AACN_tpo - The Clinical Neuropsychologist 2001, Vol. 15,...

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SPECIAL PRESENTATION Policy Statement on the Presence of Third Party Observers in Neuropsychological Assessments* American Academy of Clinical Neuropsychology Purpose The purpose of this policy is to clarify what is the appropriate response of a clinical neuropsychol- ogist when a request is received for the presence of a third party during a medicolegal consultation and patient examination. Definitions For the purposes of this policy, two classes of third party observers are recognized, viz., involved and uninvolved parties. Involved third parties are those who, directly or indirectly, have some stake in the outcome of an examination of a particular plaintiff in civil litigation. This stake may derive from a legal, financial, family, social, or other relationship or benefit. Involved parties may or may not be known or familiar to the plaintiff patient. For example, an unfamiliar agent of the plaintiff’s attorney would be deemed an involved party for the purposes of this policy. Uninvolved third parties have no stake in the outcome of a plaintiff patient’s examination, directly or indirectly. Instead, uninvolved third parties do have an interest in the behavior of the examiner or in the examination process or in the behavior of the patient during the assessment as an exemplar of such relevant entities as a disease (e.g., cerebrovascular disease, closed-head injury), a condition (e.g., dementia, aphasia), or a phenomenon (e.g., visual neglect, right hemi- paresis), or others (e.g., malingering, manifesta- tions of personality disorders). An uninvolved third party does not have an interest in the particular individual who serves as the exemplar. The purpose of the presence of uninvolved parties generally is to learn about or practice the administration of neuropsychological tests, pro- cedures, interviews, and so forth, and to observe how patients respond to the administration of such tests or to receive critical feedback concerning their performance in the role of an examiner. Uninvolved parties include health-care profes- sionals and student professionals, for example, student neuropsychologists, other student psy- chologists, student psychometrists, and cognate professionals or technical personnel. Medicolegal Consultations Scope of Application The context for this policy pertains to medicole- gal consultations in which the consulting clinical neuropsychologist is being asked to formulate professional opinions about a patient’s condition within their area of expertise in the specialty of clinical neuropsychology in relation to tort litiga- tion, or related insurance benefits involving third parties. This policy is not intended for application to clinical (medical) consultations in which the clinical neuropsychologist has direct responsibi- lity for the assessment, diagnosis, or treatment of *Members of the Task Force were: Kerry Hamsher, Ph.D. (Chair), Gregory P. Lee, Ph.D., and Ida Sue Baron, Ph.D. Address correspondence to: American Academy of Clinical Neuropsychology, Department of Psychiatry (B2954,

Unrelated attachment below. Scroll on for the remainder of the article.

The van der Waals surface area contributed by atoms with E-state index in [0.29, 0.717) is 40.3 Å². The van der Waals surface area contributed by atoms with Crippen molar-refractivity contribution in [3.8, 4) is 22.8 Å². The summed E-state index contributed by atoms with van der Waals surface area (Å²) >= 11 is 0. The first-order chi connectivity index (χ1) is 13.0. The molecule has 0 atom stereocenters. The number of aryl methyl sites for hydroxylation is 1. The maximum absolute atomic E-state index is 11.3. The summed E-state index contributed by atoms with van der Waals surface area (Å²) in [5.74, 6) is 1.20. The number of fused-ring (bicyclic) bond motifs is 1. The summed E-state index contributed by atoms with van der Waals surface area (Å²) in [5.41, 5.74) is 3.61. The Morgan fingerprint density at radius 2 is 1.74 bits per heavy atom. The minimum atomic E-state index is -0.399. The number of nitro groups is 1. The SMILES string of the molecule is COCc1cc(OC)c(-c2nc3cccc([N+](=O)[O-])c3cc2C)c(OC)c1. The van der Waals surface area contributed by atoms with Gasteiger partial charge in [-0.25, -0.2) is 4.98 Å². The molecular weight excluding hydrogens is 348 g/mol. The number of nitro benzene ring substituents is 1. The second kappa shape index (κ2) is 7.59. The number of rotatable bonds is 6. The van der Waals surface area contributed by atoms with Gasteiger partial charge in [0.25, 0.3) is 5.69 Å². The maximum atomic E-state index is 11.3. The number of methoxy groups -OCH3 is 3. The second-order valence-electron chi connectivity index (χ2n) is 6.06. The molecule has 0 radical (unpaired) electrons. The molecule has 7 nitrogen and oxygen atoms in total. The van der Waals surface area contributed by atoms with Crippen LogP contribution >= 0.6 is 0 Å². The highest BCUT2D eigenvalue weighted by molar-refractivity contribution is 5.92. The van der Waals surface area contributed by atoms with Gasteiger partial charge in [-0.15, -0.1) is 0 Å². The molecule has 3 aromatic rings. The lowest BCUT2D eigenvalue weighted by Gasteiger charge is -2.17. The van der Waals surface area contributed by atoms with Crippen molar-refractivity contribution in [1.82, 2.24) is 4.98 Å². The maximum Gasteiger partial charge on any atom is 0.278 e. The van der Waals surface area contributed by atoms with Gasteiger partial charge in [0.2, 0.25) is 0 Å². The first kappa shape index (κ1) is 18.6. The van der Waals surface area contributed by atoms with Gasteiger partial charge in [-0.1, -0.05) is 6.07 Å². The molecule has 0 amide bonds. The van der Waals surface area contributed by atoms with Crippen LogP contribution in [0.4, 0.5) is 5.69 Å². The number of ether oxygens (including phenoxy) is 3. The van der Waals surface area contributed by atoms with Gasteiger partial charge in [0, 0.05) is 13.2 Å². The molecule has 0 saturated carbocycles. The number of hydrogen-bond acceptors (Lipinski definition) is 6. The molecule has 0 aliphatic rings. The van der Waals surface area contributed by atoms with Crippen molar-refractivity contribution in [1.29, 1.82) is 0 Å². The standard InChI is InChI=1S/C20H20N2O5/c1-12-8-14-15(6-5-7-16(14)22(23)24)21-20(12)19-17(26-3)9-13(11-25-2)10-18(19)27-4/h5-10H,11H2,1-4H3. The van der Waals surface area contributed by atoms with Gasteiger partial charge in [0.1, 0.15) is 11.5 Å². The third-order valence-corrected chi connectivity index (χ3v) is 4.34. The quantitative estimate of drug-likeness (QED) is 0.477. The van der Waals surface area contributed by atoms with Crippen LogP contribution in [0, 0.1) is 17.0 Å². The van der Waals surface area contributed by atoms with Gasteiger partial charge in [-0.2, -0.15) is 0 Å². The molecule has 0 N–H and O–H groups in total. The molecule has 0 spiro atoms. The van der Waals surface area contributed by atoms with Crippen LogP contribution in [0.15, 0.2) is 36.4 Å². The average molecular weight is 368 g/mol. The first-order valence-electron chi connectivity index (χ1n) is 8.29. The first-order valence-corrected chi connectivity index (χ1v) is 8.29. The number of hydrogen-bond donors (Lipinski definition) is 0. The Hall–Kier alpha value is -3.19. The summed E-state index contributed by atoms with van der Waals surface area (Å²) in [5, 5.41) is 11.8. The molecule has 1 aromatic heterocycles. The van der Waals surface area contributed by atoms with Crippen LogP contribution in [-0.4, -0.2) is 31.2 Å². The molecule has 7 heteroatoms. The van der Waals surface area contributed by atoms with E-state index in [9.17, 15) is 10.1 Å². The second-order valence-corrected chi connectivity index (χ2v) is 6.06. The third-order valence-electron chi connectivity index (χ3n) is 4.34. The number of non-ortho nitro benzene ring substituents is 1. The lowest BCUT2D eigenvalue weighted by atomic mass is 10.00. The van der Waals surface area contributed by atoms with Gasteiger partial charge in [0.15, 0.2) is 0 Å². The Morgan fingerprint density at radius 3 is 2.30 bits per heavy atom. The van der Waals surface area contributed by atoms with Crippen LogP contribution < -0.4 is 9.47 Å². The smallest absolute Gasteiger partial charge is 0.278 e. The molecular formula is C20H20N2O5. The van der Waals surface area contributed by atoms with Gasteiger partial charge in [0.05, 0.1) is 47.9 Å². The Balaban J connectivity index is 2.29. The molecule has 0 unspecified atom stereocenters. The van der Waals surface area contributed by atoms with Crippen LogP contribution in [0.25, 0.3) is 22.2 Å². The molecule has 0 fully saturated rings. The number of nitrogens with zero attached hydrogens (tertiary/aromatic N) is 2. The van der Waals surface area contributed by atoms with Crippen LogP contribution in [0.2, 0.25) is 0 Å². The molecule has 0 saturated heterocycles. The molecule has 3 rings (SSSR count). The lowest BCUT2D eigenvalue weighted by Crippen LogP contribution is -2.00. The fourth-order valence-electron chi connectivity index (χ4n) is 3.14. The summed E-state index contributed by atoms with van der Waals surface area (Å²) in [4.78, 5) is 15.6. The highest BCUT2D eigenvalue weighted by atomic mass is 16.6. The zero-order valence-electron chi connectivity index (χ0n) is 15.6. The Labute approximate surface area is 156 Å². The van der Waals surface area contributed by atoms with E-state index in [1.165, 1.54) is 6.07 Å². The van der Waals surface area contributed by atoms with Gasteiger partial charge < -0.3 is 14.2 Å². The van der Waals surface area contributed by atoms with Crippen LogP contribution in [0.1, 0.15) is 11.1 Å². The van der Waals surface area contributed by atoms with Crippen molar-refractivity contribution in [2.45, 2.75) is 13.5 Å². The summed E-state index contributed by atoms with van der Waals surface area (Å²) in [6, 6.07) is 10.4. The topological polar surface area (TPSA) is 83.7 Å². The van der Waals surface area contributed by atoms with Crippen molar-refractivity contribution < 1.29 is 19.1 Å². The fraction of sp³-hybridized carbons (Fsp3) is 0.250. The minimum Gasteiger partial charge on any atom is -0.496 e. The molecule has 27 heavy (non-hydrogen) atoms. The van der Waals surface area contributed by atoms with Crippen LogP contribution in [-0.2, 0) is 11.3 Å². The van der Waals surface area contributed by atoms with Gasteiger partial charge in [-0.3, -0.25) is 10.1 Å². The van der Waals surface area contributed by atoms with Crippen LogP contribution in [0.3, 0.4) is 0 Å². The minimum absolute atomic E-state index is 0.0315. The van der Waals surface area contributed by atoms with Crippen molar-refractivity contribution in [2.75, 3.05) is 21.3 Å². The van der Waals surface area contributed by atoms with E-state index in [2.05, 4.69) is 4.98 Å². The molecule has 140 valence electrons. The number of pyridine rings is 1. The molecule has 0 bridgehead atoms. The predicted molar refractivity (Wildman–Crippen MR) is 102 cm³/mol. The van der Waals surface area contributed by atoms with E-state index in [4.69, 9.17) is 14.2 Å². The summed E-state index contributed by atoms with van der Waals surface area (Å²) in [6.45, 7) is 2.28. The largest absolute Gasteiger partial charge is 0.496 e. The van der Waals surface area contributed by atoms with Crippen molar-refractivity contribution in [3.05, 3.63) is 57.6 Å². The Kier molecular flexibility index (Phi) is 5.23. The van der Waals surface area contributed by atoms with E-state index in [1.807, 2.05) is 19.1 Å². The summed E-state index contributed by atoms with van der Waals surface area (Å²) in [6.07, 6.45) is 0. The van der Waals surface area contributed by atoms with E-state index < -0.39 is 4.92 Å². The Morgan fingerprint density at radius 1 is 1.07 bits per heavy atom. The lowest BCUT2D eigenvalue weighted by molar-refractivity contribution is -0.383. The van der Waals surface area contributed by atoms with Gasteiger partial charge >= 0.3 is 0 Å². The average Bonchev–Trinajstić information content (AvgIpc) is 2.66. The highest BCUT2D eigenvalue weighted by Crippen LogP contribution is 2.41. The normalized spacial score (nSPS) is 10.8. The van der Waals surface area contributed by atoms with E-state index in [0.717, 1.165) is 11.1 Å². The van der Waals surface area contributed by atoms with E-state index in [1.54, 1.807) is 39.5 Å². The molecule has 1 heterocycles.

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This note was uploaded on 12/01/2011 for the course CLP 7934 taught by Professor Staff during the Summer '08 term at University of Florida.

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AACN_tpo - The Clinical Neuropsychologist 2001, Vol. 15,...

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